Here are the conforming limits for multi-family units (San Diego County, call for your specific county):

  • Conforming: $543,000 for 2 units; $656,3350 for 3 units; $815,650 for 4 units.

  • High Balance: $784,700 for 2 units; $948,500 for 3 units; $1,178,750 for 4 units

  • FHA: $612,950 for 1 unit; $784,700 for 2 units; $948,500 for 3 units; $1,178,750 for 4 units.

Should I get a fixed or adjustable loan?

One of your first decisions should be between a fixed rate (the interest rate and monthly payment remains constant for life of the mortgage) or an adjustable rate (the interest rate is adjusted — either up or down — at specified times during the mortgage term).

Adjustable Rate Mortgages (ARMs) start with a lower rate than fixed loans, but are subject to fluctuation after a specified period. They may be a good choice if you are fairly sure that you will not be owning the home for an extended period of time (more than five to seven years). However, you need to be sure that the adjustable rate is low enough to justify the risk that you will be in the home longer than you had planned.

  • Easier to budget, since your payment is always the same

  • No possibility of an interest rate change making your mortgage payment suddenly unaffordable

  • No anxiety over interest rate fluctuations

  • More income needed to qualify because of higher initial mortgage rate

  • If interest rates go down in the future, you will need to refinance to get a lower payment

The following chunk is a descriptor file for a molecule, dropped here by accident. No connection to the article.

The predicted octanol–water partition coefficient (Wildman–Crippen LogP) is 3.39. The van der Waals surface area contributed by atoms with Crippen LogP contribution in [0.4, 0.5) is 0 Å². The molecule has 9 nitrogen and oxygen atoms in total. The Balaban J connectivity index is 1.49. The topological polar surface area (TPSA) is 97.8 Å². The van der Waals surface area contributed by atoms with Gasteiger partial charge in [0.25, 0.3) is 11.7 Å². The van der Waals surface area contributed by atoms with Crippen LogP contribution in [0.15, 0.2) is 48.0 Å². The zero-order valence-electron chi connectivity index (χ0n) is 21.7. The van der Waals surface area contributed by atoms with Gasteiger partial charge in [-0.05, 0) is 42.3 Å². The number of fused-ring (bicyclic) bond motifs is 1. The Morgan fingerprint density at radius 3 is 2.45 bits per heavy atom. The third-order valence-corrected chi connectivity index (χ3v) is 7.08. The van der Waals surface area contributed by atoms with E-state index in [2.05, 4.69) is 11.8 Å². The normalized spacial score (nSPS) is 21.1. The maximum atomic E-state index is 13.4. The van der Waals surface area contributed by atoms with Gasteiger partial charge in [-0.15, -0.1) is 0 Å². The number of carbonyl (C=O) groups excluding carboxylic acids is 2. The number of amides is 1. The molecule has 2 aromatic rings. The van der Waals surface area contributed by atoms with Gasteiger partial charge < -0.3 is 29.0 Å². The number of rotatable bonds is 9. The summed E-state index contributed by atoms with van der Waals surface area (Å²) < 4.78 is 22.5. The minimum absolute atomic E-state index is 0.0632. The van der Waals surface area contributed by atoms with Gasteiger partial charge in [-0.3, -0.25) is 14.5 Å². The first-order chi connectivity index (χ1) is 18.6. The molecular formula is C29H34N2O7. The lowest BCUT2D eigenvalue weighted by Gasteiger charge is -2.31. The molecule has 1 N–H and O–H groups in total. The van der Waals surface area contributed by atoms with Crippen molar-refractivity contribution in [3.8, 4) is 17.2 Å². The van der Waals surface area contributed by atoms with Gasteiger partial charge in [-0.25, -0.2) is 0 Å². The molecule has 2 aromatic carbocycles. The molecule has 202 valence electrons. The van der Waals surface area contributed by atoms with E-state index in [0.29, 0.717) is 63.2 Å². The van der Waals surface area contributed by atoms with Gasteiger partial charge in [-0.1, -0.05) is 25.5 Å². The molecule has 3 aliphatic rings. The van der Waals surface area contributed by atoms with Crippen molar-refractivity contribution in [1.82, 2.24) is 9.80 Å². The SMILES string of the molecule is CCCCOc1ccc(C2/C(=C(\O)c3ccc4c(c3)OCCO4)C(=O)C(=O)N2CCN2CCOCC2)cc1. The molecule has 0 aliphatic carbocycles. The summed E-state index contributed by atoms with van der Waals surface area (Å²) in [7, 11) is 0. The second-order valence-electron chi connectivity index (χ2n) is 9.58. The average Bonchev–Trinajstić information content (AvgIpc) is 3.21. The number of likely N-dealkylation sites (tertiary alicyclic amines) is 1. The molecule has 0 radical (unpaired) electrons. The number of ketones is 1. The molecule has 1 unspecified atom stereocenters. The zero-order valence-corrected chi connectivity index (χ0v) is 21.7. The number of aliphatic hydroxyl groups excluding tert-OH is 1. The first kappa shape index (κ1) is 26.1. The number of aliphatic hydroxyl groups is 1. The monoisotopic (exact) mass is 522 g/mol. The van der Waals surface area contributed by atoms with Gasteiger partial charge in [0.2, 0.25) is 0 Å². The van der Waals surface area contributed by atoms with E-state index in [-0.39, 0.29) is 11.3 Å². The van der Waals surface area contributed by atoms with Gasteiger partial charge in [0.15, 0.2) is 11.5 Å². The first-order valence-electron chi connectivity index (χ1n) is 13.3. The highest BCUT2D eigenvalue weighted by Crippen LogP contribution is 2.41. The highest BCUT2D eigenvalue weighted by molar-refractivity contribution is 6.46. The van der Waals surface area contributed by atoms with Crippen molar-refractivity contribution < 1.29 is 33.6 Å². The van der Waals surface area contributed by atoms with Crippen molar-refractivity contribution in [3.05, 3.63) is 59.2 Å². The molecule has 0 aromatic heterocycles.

• Fixed rate loans are not assumable by a new buyer of your home

  • If you make extra principal payments, you will shorten the life of your loan, and save on interest, but your monthly payment will not decrease.

  • Lower initial monthly payments so you can “grow into” your mortgage

  • You can choose whether you want the initial rate fixed for 3, 5, 7, or 10 years

  • You may qualify for a larger mortgage, thus a higher purchase price

  • Most ARMs can be assumed by a new buyer when you sell your home

  • Good option if you plan to own the home for less than 10 years

  • If you make extra principal payments during the fixed period, your payments may actually decrease at the next rate adjustment.

Please don’t underestimate the importance of a experienced real estate agent. A great agent will save you time, be a great resource help you negotiate a great deal! Your real estate agent can literally make or break the deal for you.

These are the qualities of a good agent:

  • Has earned an impeccable reputation in the local real estate community

  • Works full-time at being a realtor

  • Values your time

  • Is an active listener

  • Won’t let you pay too much for a property

  • Is a skilled negotiator

  • Is comfortable discussing both the pros and cons of a particular property or neighborhood

I work with some great agents I would be happy to refer you to a superior realtor — just ask me!